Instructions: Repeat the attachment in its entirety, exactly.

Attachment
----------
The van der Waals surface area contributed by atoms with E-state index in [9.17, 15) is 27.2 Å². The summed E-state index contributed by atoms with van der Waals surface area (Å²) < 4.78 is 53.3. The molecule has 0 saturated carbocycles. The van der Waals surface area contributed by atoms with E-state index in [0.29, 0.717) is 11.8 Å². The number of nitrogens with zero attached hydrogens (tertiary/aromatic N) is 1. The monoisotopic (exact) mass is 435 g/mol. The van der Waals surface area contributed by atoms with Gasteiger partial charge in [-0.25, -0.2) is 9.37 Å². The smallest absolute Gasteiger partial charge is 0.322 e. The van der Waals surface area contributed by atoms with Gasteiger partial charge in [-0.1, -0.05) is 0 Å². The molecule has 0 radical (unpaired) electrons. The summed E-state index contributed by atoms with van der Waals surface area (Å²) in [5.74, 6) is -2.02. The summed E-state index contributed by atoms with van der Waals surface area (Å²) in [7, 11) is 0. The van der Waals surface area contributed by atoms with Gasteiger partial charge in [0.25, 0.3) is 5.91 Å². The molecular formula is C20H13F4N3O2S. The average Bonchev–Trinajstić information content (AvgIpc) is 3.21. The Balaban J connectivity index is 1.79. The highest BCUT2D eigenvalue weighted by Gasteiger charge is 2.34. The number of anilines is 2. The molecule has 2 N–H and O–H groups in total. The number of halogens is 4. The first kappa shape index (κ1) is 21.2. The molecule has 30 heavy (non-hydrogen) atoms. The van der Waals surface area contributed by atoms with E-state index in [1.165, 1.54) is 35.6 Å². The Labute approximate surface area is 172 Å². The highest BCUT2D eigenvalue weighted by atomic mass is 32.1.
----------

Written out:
The van der Waals surface area contributed by atoms with E-state index in [9.17, 15) is 27.2 Å². The summed E-state index contributed by atoms with van der Waals surface area (Å²) < 4.78 is 53.3. The molecule has 0 saturated carbocycles. The van der Waals surface area contributed by atoms with E-state index in [0.29, 0.717) is 11.8 Å². The number of nitrogens with zero attached hydrogens (tertiary/aromatic N) is 1. The monoisotopic (exact) mass is 435 g/mol. The van der Waals surface area contributed by atoms with Gasteiger partial charge in [-0.25, -0.2) is 9.37 Å². The smallest absolute Gasteiger partial charge is 0.322 e. The van der Waals surface area contributed by atoms with Gasteiger partial charge in [-0.1, -0.05) is 0 Å². The molecule has 0 radical (unpaired) electrons. The summed E-state index contributed by atoms with van der Waals surface area (Å²) in [5.74, 6) is -2.02. The summed E-state index contributed by atoms with van der Waals surface area (Å²) in [7, 11) is 0. The van der Waals surface area contributed by atoms with Gasteiger partial charge in [0.25, 0.3) is 5.91 Å². The molecular formula is C20H13F4N3O2S. The average Bonchev–Trinajstić information content (AvgIpc) is 3.21. The Balaban J connectivity index is 1.79. The highest BCUT2D eigenvalue weighted by Gasteiger charge is 2.34. The number of anilines is 2. The molecule has 2 N–H and O–H groups in total. The number of halogens is 4. The first kappa shape index (κ1) is 21.2. The molecule has 30 heavy (non-hydrogen) atoms. The van der Waals surface area contributed by atoms with E-state index in [1.165, 1.54) is 35.6 Å². The Labute approximate surface area is 172 Å². The highest BCUT2D eigenvalue weighted by atomic mass is 32.1.